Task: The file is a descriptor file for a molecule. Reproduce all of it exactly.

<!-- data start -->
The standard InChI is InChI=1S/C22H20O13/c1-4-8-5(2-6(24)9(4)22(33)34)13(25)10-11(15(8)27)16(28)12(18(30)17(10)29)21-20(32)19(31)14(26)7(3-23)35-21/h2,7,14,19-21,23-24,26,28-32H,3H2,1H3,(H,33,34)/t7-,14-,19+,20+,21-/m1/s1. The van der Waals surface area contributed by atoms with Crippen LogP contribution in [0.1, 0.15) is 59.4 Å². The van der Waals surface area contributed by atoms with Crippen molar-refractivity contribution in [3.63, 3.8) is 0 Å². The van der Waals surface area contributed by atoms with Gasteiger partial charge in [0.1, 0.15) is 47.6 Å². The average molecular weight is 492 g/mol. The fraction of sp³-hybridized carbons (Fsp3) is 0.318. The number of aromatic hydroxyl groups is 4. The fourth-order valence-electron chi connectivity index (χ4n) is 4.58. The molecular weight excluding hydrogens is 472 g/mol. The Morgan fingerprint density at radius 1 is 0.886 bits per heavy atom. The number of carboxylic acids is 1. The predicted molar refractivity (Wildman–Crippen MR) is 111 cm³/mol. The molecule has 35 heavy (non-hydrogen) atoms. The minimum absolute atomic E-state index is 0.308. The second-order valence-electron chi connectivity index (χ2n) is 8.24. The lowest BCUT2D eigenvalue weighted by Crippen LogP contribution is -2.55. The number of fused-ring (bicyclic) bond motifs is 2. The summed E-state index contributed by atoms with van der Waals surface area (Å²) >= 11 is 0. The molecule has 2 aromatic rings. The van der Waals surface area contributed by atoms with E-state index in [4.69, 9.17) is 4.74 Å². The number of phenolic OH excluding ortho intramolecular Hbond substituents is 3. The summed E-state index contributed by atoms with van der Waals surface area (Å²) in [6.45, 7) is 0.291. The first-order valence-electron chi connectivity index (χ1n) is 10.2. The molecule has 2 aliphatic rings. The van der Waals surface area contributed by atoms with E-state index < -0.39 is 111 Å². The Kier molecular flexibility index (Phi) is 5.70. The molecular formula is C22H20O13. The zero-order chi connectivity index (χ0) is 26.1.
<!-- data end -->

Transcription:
The standard InChI is InChI=1S/C22H20O13/c1-4-8-5(2-6(24)9(4)22(33)34)13(25)10-11(15(8)27)16(28)12(18(30)17(10)29)21-20(32)19(31)14(26)7(3-23)35-21/h2,7,14,19-21,23-24,26,28-32H,3H2,1H3,(H,33,34)/t7-,14-,19+,20+,21-/m1/s1. The van der Waals surface area contributed by atoms with Crippen LogP contribution in [0.1, 0.15) is 59.4 Å². The van der Waals surface area contributed by atoms with Crippen molar-refractivity contribution in [3.63, 3.8) is 0 Å². The van der Waals surface area contributed by atoms with Gasteiger partial charge in [0.1, 0.15) is 47.6 Å². The average molecular weight is 492 g/mol. The fraction of sp³-hybridized carbons (Fsp3) is 0.318. The number of aromatic hydroxyl groups is 4. The fourth-order valence-electron chi connectivity index (χ4n) is 4.58. The molecular weight excluding hydrogens is 472 g/mol. The Morgan fingerprint density at radius 1 is 0.886 bits per heavy atom. The number of carboxylic acids is 1. The predicted molar refractivity (Wildman–Crippen MR) is 111 cm³/mol. The molecule has 35 heavy (non-hydrogen) atoms. The minimum absolute atomic E-state index is 0.308. The second-order valence-electron chi connectivity index (χ2n) is 8.24. The lowest BCUT2D eigenvalue weighted by Crippen LogP contribution is -2.55. The number of fused-ring (bicyclic) bond motifs is 2. The summed E-state index contributed by atoms with van der Waals surface area (Å²) >= 11 is 0. The molecule has 2 aromatic rings. The van der Waals surface area contributed by atoms with E-state index in [4.69, 9.17) is 4.74 Å². The number of phenolic OH excluding ortho intramolecular Hbond substituents is 3. The summed E-state index contributed by atoms with van der Waals surface area (Å²) in [6.45, 7) is 0.291. The first-order valence-electron chi connectivity index (χ1n) is 10.2. The molecule has 2 aliphatic rings. The van der Waals surface area contributed by atoms with E-state index < -0.39 is 111 Å². The Kier molecular flexibility index (Phi) is 5.70. The molecular formula is C22H20O13. The zero-order chi connectivity index (χ0) is 26.1.